Here Comes da Judge

A post a few days back in which I tore into a ridiculous article on Huggington Post by a “Catholic” who doesn’t go to Mass, supports abortion and thinks same sex unions and Planned Parenthood has raised a few hackles in the combox.

The commenters say I shouldn’t have judged the poor girl who wrote the article and that I am out of line for deciding “who is a Catholic and who isn’t.” The comments express  the usual passive aggressive whine from liberals…”I have deep concerns and “I am very saddened that you should adopt such a tone…”

So it’s come to this: a Catholic priest points out that a Catholic is out of line to support abortion, same sex marriage and not go to Mass, and he’s blamed for this?

Can a Catholic priest judge? How far does the “judge not that you be not judged” command go? What about Pope Francis’ now famous pull quote, “Who am I to judge?” It’s not that difficult to think through. We don’t presume to judge anyone’s final spiritual condition. I can’t say if anybody is definitely in hell or heaven. Why? Because I simply don’t know. I don’t have all the facts. Neither can I judge a person’s spiritual condition before God right here and right now. Why? Because I simply don’t know. I don’t have all the facts. So therefore we do not judge the person–either their spiritual state now or whether a dead person is in heaven or hell.

However, I can judge whether a belief or behavior is consistent with the Catholic faith or not. A man says he’s left his wife and had an affair with another woman? I can judge that one. That’s called adultery. It’s a mortal sin. He’s out of communion with God and the church. He needs to go to confession and give up that mistress and return to his wife. It’s simple even if it’s not easy.

A young woman says she is Catholic and she is pro-abortion, supports Planned Parenthood, supports same sex marriage and doesn’t go to confession or Mass? Then it’s not difficult. I don’t judge her eternal destiny or the status of her soul at this point in time, but I can sure point out that for a person who calls themselves a Catholic and supports abortion, same sex marriage and neglects going to Mass is a bad Catholic. I can also point out–indeed it is my duty to point out–that she is in a state of mortal sin, needs to go to confession and live by the teaching of the Catholic Church, and just like the man who is an adulterer I must also warn her that if she continues, in full knowledge and informed consent to rebel against the teachings of the church, and by her public voice to encourage others to do so, then she is headed down the wrong road. She’s followed the broad path that leads to hell.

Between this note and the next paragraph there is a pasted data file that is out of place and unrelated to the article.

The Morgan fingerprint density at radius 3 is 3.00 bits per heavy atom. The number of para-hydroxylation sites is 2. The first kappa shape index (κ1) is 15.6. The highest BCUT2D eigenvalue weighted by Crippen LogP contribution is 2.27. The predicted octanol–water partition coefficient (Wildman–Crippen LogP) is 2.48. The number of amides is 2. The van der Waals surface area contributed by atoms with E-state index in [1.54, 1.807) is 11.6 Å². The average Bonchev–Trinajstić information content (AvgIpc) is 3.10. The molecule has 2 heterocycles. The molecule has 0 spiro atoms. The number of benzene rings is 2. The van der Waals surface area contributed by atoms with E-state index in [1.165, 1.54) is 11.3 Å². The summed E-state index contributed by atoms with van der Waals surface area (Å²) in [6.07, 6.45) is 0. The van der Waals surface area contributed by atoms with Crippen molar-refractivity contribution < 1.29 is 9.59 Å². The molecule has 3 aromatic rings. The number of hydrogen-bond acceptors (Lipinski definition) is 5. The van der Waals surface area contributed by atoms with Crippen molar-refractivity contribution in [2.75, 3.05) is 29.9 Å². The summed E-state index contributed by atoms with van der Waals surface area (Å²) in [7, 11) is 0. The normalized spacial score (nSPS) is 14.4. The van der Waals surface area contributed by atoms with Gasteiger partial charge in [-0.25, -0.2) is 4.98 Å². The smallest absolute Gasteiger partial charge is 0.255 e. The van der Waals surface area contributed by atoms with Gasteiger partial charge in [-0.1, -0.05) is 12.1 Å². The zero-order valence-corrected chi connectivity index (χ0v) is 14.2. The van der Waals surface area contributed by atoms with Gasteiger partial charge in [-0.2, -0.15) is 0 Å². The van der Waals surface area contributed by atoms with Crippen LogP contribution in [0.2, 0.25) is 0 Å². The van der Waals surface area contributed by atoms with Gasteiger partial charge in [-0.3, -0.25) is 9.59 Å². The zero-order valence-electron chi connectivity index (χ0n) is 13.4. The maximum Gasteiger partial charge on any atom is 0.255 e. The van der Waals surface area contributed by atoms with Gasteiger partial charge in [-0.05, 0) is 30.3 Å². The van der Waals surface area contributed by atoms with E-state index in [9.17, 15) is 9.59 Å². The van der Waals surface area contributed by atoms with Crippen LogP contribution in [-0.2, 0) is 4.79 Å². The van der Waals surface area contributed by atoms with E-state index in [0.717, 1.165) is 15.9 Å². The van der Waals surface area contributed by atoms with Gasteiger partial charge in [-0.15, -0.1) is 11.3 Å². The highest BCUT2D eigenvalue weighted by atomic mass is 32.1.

Anybody who doesn’t see this simple truth that this is part of a priest’s job is either seriously self deluded or intentionally antagonistic to the Catholic faith.

Is this harsh? No more harsh than a doctor telling a patient they have cancer and need chemo therapy. If a doctor does that he is a good doctor, not a bad doctor. Do we expect a doctor, knowing that cancer will kill a person, and diagnosing cancer to say to the person, “There, there, I don’t want to judge you. You carry on living your life just as you please, and have a nice day”? No. We expect him to give the bad news even if it causes upset, fear, confusion and anger.

At the same time, we acknowledge that many cases of pastoral care are complicated, that individuals make moral decisions that are often complex and nuanced. We also welcome all with the forgiveness, love and compassion of the Father waiting for the return of the prodigal. To make a call on clear and unambiguous sin is not mutually exclusive of compassion, acceptance and welcome. Indeed warmth of welcome without clarity about the human condition is nothing more than sentimentality.

It is sugar coated poison.

 

About Fr. Dwight Longenecker

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